By Chris Bulfinch – Numismatist, Stack’s Bowers ……
Given the profusion of (often low-quality) reproductions and forgeries of 1804 dollars, many collectors are wary of any numismatic item resembling the “King of American Coins.” There are, however, numismatically significant reproductions, one of which, an electrotype recreation of the Class II 1804 dollar, is featured as lot 5070 in Stack’s Bowers Galleries’ Global Showcase Auction Rarities Night session.
Around 1860, the United States Mint produced a wide variety of restrikes, fantasy pieces, and other numismatic curiosities for the burgeoning collector market, pieces that were often traded for medals to include in the Mint’s cabinet.
The process was described by Mark Ferguson in an earlier article on CoinWeek:
“Electrotype reproductions of coins are created, first by impressing a coin in a pliable substance, such as wax, which is then coated with graphite or some other material that is able to conduct electricity. Through the electro-deposition process, this material is then plated with a thin coating of copper which is removed and backed with a stronger base metal for firmness. When reproducing a coin this process results in creating a “shell” for one side of the coin which is then mated with one for the other side. They are joined together creating a true-to-life copy of the coin. The telltale sign of this process is a seam around the edge of the reproduction of the coin.”
Mint-produced electrotypes stand as a class all their own. Our cataloger explains:
“[T]his one is very different from most seen as it was made at the Philadelphia Mint. It is therefore an official product, to a degree, though certainly not intended as circulating coin or even within the normal boundaries of expected official Mint business.”
The only known Class II 1804 dollar, itself a fantasy piece, resided in the Mint’s Cabinet for many years before transfer to the Smithsonian in 1923. It was struck in the late 1850s over a Swiss Shooting Thaler (some parts of this undertype are visible on both the original Class II and this electrotype – look inside the rims). Four electrotypes, including the one offered in the August Global Showcase auction, were produced around 1860. This particular piece sold shortly after its production to a California collector identified as “Dr. Spiers.” According to the catalog description from its first auction appearance in 1959, Spiers bequeathed his collection around 1877 to the Society of California Pioneers.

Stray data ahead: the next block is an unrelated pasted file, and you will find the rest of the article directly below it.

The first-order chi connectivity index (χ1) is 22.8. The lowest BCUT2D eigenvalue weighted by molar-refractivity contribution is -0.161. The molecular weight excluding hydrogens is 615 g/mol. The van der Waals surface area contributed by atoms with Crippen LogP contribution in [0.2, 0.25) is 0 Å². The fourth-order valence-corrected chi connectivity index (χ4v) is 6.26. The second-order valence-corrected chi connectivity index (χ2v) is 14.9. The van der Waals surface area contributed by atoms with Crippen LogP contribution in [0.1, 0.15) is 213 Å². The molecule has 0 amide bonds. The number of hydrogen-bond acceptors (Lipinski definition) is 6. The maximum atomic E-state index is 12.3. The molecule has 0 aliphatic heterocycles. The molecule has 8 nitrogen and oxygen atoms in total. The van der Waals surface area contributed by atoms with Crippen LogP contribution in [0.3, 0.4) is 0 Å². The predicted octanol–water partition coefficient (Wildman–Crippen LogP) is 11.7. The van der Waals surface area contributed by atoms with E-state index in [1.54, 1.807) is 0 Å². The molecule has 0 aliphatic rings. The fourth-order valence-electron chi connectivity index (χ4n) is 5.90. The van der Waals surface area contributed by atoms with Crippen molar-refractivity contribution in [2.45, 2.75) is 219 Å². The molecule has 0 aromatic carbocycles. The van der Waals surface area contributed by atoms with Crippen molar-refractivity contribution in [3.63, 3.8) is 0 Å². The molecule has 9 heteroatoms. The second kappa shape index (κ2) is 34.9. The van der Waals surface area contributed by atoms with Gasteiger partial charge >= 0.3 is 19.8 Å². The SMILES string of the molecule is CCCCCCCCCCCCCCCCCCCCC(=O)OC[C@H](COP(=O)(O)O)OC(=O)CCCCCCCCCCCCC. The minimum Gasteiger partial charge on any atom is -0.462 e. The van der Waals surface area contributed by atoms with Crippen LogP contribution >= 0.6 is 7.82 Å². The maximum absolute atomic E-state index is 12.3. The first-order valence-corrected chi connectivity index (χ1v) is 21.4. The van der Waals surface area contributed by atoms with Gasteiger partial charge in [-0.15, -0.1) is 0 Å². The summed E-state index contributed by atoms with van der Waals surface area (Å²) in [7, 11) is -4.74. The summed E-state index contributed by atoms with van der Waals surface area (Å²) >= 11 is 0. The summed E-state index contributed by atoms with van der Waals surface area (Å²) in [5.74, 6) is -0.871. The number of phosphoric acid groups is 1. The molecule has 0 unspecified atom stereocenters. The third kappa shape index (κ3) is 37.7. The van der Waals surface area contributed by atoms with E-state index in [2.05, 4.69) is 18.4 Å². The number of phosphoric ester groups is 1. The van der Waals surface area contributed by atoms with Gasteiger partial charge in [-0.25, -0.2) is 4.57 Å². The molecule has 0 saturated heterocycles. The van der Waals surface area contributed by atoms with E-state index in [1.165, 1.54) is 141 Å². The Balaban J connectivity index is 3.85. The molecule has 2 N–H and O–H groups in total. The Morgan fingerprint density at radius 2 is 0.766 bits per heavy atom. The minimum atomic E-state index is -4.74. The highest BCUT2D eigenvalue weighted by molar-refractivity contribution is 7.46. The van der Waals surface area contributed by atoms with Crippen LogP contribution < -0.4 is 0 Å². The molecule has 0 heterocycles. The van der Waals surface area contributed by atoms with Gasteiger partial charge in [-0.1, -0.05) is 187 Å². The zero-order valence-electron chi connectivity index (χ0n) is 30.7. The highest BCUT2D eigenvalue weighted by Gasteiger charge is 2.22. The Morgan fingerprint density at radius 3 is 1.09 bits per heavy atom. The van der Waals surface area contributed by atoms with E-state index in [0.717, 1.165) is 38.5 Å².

Around 1906, the collection was broken up and Waldo C. Newcomer, a legendary collector and owner of a genuine 1804 silver dollar, purchased this electrotype, which first appeared at auction in New Netherlands Coin Company’s 53rd Sale.
In the 21st century, the piece has come up for auction a number of times, most recently in May 2022; we had the pleasure of handling it in August 2019, in our American Numismatic Association sale.
Our cataloger describes the electrotype’s appearance as: “Mostly light silver-gray on both sides, though the recesses and field areas most protected by the design features have toned deep gray. A few specks of similar toning are noted in the fields and there is some loss of the silvering on the highest points of the design where traces of the underlying copper show through. A few trivial hairlines are noted, and an old scratch passes through the letter U in UNITED, extending to the rim at the lower right of the eagle’s tail feathers. The reverse is stamped COPY beneath the eagle’s talon holding the olive branch.” We assigned it a grade of Choice Extremely Fine.